The vibrant city of Amsterdam has a stunning new architectural highlight. At De Boelelaan, in the south of the city, the architectural team of Hans van Heeswijk Architecten has transformed a 1960s block of flats into a modern building containing both residential and office space. The feature that really sets it apart is a magnificent rooftop garden, from which the residents can enjoy panoramic views of the city.
The De Boel building was originally constructed in 1964. It is a so-called galerijflat – that is to say, a block in which the flats are entered from galleries running the full width of the façade. It is a typical style for Dutch apartment buildings of the 1960s. Vesteda, the largest commercial residential fund in the Netherlands, decided to buy it and give the ‘heirloom’ a new lease of life.
The construction work was awarded to architectural contractor Van der Leij, together with De Dakdokters and Glaswacht Zaanstreek. It was completed in 2016, and De Boel now incorporates 3,000 square meters of office space, as well as 144 renovated flats of 70 m2 each and 10 mid-market penthouses of 108 m2 each. The residential units are targeted mainly at professionals aged between 25 and 35.
The building’s biggest selling point, without a doubt, is the spacious roof garden, where residents can relax in stylish surroundings. Chic, modern furniture – also designed by Hans van Heeswijk – contributes to an atmosphere of luxury and comfort. The planting scheme, created by Karres+brands, remains lush at all times, thanks to a smart system for collecting and storing rainwater.
This rooftop oasis offers spectacular views of the city. Although safety barriers were an essential feature, the architect was keen that they should be practically invisible. Q-railing’s Easy Glass Pro railing system was the perfect solution, combining maximum transparency with the highest standards of safety. In this case, the glass infills do not even have a cap rail, as the client requested glass with a minimalist U-shaped stainless steel Q-railing profile on top. Viewed from the seating areas, the effect is magical - the roof space seems to merge with the surrounding cityscape like an infinity pool. On a practical note, the 245 metres of glass railing also provide a useful wind break, for the comfort of anyone relaxing in the garden.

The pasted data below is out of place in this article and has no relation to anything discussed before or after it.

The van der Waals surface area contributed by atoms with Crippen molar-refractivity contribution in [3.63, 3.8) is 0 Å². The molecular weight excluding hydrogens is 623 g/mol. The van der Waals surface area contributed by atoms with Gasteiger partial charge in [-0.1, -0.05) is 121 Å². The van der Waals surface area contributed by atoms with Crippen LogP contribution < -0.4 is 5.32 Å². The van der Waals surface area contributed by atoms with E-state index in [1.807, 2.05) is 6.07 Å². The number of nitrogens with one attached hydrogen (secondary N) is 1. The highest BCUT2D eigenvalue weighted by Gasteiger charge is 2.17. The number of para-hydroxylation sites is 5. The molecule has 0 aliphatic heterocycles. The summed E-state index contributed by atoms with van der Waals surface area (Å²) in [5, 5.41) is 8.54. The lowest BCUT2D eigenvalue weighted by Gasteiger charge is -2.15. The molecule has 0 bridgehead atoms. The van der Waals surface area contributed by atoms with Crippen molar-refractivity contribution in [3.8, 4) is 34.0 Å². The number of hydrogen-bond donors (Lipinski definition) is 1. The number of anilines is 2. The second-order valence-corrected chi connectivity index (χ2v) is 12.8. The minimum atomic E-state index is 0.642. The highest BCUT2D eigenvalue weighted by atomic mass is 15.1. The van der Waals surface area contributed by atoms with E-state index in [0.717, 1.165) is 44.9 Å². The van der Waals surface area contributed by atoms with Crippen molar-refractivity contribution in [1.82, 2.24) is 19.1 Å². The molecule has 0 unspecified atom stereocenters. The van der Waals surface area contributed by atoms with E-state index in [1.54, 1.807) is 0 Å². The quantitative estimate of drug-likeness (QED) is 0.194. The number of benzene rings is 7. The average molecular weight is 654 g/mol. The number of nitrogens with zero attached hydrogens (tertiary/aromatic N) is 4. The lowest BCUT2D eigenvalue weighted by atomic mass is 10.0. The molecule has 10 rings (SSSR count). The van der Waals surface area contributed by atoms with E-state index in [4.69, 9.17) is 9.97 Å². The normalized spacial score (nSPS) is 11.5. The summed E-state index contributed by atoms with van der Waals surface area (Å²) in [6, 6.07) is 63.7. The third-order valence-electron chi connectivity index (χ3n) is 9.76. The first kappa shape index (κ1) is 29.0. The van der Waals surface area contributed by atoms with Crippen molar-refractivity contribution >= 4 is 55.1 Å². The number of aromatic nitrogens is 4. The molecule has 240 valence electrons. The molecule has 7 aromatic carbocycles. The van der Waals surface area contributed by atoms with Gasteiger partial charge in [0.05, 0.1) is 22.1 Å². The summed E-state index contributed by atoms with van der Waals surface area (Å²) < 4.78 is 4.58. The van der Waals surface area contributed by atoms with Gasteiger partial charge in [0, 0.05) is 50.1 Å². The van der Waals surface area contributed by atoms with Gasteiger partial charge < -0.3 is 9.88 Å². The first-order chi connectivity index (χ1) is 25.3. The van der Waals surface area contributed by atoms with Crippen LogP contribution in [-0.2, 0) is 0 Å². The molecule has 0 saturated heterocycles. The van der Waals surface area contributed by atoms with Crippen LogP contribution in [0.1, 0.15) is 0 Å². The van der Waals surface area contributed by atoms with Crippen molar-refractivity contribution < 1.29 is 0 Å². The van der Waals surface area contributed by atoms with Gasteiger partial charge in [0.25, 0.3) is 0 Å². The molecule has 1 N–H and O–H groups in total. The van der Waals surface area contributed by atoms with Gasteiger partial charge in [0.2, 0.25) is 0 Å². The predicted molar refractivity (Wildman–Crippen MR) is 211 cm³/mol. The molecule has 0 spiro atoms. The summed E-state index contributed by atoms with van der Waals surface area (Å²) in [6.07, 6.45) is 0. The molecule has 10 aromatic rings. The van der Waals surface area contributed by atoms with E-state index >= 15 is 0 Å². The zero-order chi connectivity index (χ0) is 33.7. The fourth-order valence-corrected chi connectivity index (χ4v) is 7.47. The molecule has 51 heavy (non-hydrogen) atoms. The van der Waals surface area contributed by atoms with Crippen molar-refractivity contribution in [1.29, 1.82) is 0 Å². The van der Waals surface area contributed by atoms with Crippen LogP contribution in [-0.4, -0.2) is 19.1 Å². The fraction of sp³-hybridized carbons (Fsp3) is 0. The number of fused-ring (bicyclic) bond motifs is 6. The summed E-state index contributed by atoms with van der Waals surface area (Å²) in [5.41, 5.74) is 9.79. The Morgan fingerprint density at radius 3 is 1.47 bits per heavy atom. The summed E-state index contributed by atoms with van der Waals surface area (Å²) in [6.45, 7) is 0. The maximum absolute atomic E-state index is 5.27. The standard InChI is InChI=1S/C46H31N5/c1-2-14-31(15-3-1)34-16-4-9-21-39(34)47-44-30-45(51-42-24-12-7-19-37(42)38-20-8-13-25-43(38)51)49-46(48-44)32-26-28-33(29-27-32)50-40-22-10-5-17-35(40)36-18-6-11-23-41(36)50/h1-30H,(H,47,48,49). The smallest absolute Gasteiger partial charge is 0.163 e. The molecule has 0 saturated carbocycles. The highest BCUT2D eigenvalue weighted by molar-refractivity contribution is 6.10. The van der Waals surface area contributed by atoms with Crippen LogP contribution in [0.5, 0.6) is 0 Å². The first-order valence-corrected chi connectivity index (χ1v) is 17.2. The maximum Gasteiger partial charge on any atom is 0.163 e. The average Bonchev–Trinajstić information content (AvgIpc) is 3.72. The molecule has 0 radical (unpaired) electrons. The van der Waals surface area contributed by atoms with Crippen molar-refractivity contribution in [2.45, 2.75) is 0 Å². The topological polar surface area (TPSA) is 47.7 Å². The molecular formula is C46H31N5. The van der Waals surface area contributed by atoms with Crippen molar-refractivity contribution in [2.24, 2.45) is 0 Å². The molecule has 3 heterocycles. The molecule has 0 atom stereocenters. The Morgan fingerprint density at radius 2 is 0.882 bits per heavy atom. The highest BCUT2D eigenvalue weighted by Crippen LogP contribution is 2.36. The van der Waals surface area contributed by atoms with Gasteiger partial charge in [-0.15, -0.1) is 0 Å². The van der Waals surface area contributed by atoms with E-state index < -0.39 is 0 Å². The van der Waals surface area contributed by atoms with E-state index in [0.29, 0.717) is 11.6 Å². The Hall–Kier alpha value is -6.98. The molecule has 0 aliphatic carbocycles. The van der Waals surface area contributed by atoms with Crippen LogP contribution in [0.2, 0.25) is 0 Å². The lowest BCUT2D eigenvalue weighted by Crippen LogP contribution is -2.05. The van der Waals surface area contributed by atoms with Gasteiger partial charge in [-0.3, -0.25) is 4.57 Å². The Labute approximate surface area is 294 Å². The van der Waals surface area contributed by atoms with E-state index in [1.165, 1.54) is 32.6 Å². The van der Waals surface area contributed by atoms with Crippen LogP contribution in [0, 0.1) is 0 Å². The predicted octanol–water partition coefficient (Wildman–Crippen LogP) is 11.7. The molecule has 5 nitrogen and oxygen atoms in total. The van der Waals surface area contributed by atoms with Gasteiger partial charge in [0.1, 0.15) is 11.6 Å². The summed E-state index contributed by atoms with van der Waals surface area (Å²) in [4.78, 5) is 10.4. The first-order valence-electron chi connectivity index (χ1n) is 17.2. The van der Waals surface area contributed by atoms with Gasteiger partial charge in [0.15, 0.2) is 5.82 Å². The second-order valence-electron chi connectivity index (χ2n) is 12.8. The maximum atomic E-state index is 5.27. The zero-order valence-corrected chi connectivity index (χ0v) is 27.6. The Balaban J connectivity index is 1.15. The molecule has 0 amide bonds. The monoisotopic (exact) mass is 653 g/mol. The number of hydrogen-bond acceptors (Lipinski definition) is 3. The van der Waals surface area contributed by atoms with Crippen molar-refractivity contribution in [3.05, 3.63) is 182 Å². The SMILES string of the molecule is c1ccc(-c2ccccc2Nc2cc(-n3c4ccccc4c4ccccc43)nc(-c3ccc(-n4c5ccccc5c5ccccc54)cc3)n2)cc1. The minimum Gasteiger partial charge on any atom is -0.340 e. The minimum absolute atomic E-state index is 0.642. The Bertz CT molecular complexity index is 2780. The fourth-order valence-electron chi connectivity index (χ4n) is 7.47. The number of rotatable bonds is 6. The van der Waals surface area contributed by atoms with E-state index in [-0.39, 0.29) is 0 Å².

Architect Dick de Gunst from Hans van Heeswijk Architecten was delighted with the results: ‘The Easy Glass Pro system certainly helped turn the vision into reality. It’s a fantastic product. The way it lets you create near-invisible railings without sacrificing any safety is truly impressive.’
Vesteda is the largest commercial residential property investor in the Netherlands and has recently acquired an existing residential / office building at the De Boelelaan in Amsterdam Buitenveldert. The building is part of the General Expansion Plan Amsterdam (AUP), dates from 1964 and consists of a brick assembly building system. The application of this system in a 10-storey building makes it unique in the Netherlands.
The location at the De Boelelaan, opposite the ‘Zuidas’ and next to the ‘VU University Amsterdam’, combined with the quality of living of Buitenveldert, makes this an ideal residential location. The building was converted for the target audience of young professionals (ages 25-35) and offers attractive, accessible rental housing. The building has been thoroughly refurbished with respect for the original qualities. The homes feature contemporary kitchens with appliances, a spacious bathroom and good plumbing. The heating systems have been updated to make the homes energy efficient.
Ten apartments on the top floor are upwardly extended to penthouses. These penthouses on the 10th floor have a spacious living / dining kitchen, a six meter wide glass wall overlooking the skyline of the ‘Zuidas’ and on the second floor a large private, south facing, roof terrace.
The middle part of the roof contains a landscaped roof garden with panoramic views. The roof garden offers residents the opportunity to recreate in peace and privacy or to have a rooftop party with other inhabitants and/or guests. The roof garden is designed as ‘polder roof garden’, with the water being buffered to relieve pressure on the sewage system. It also compensates for the shortage of surface water in the surrounding area.
The interest among potential tenants was huge and all properties were let prior to completion. On June 24, 2016 the new roof garden opened with a party for the inhabitants.